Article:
Encryption attempted to ensure secrecy in important communications, such as those of spies, military leaders, and diplomats, but it also had religious applications. For instance, early Christians used cryptography to obfuscate parts of their religious writings to avoid near certain persecution they would have faced had they been less obscured; famously, 666, the Number of the Beast from the Book of Revelation, is sometimes thought to be a ciphertext referring to the Roman Emperor Nero, one of whose policies was persecution of Christians[1]. There is record of several, even earlier, Hebrew ciphers as well. Cryptography is also recommended in the Kama Sutra as a way for lovers to communicate without discovery[2].


Steganography (which is hiding a message so as to make its existence undetectable) was also first developed in ancient times. An early example, from Herodotus, concealed a message - a tattoo on a slave's head - by regrown hair[3]. More modern examples of steganography include the use of invisible ink, microdots, and digital watermarks to conceal information .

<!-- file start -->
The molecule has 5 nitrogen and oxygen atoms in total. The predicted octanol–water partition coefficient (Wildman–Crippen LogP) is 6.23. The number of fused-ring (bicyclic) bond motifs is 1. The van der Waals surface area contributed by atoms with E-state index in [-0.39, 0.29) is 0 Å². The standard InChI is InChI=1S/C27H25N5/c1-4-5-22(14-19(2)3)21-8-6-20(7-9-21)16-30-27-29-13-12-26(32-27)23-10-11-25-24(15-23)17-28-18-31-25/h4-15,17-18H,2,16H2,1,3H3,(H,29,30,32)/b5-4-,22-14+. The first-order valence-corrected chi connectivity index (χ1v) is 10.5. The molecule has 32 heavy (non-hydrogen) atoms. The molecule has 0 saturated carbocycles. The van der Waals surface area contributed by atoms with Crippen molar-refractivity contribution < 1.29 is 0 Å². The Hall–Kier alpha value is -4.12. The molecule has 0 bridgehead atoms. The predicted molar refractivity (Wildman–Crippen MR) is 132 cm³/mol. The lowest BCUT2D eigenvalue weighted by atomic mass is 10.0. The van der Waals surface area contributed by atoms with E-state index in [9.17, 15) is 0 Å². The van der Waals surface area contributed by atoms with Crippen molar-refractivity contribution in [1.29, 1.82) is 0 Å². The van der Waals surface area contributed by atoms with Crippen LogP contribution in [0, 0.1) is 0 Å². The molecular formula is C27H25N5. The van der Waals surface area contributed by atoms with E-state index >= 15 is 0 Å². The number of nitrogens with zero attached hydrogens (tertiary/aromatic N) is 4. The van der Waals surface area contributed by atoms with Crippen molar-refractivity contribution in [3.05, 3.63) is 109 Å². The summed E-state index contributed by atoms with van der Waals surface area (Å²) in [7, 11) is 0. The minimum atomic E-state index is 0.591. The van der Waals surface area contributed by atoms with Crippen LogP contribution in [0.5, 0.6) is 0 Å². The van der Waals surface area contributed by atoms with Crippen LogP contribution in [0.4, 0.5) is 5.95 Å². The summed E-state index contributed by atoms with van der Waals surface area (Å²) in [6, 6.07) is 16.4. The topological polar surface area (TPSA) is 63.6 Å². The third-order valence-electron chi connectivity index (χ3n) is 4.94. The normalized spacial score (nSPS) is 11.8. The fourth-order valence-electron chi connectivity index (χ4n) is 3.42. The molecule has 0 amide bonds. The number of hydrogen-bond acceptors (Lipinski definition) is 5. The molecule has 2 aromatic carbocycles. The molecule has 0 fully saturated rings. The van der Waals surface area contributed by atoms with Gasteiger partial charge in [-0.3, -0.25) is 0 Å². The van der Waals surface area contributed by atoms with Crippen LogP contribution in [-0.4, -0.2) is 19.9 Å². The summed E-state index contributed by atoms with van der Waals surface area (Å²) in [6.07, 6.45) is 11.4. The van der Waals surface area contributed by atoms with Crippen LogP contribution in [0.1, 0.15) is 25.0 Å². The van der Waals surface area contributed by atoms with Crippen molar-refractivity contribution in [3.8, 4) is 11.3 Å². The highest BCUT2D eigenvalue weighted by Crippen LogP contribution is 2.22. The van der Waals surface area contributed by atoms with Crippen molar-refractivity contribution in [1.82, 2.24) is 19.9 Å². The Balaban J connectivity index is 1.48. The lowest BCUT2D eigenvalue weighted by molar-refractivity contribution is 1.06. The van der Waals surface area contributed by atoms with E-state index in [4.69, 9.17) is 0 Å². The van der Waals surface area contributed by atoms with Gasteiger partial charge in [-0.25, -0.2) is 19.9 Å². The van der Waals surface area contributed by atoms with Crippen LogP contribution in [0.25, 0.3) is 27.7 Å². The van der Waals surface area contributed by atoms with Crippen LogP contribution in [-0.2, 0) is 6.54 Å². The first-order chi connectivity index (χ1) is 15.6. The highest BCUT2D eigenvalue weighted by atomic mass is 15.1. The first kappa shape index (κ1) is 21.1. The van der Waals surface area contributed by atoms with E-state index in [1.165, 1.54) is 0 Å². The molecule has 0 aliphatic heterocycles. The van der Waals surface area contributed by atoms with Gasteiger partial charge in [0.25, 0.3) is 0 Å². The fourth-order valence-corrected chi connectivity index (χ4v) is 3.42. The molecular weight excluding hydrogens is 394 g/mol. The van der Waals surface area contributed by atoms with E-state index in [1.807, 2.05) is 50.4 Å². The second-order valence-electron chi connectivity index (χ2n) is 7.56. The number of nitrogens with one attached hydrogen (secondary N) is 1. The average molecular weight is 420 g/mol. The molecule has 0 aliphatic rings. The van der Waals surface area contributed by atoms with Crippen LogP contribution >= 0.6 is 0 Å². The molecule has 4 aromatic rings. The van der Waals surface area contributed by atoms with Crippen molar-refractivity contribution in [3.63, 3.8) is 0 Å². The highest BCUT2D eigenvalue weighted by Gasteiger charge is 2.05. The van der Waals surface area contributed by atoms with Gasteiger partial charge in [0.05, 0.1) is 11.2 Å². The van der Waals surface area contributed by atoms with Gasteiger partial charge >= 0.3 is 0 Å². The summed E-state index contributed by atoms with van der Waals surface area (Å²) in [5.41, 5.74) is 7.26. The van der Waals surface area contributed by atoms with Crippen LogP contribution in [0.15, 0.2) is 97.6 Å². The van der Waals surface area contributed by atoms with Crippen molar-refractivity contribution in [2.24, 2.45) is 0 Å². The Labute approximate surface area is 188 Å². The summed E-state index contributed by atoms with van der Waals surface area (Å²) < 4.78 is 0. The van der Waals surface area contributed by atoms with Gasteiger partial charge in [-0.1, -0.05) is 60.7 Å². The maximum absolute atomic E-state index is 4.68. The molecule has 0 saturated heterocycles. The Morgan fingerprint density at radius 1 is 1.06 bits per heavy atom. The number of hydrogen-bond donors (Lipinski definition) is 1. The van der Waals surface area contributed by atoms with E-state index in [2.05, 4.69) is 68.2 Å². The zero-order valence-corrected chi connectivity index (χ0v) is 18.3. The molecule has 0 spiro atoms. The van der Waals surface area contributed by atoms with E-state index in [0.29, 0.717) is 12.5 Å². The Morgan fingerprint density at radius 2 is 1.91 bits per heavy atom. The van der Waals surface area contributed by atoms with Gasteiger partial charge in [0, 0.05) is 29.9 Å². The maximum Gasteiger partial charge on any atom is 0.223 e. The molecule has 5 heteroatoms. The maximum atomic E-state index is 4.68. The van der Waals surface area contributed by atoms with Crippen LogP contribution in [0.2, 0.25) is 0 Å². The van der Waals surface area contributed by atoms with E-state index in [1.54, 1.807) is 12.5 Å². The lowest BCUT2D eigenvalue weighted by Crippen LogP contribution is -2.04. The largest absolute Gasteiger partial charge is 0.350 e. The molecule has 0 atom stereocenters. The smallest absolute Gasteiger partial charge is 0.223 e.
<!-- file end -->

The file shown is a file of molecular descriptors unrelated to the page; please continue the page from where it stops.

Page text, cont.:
Cryptanalysis and communications intelligence

Ciphertexts produced by classical ciphers reveal statistical information about the plaintext, which can be used to break them. After the Arab discovery of frequency analysis (around the year 1000), nearly all such ciphers became more or less breakable by an informed attacker. Such classical ciphers still enjoy popularity today, though mostly as puzzles (see cryptogram). Essentially all ciphers remained vulnerable to cryptanalysis using this technique until the invention of the polyalphabetic cipher by Leon Battista Alberti around the year 1467, in which different parts of the message (often each successive plaintext letter) are enciphered using a different key. In the polyalphabetic Vigenère cipher, for instance, encryption uses a key word, which controls letter enciphering depending on which letter of the key word is used. Despite this improvement, polyalphabetic ciphers of this type remained partially vulnerable to frequency analysis techniques[3].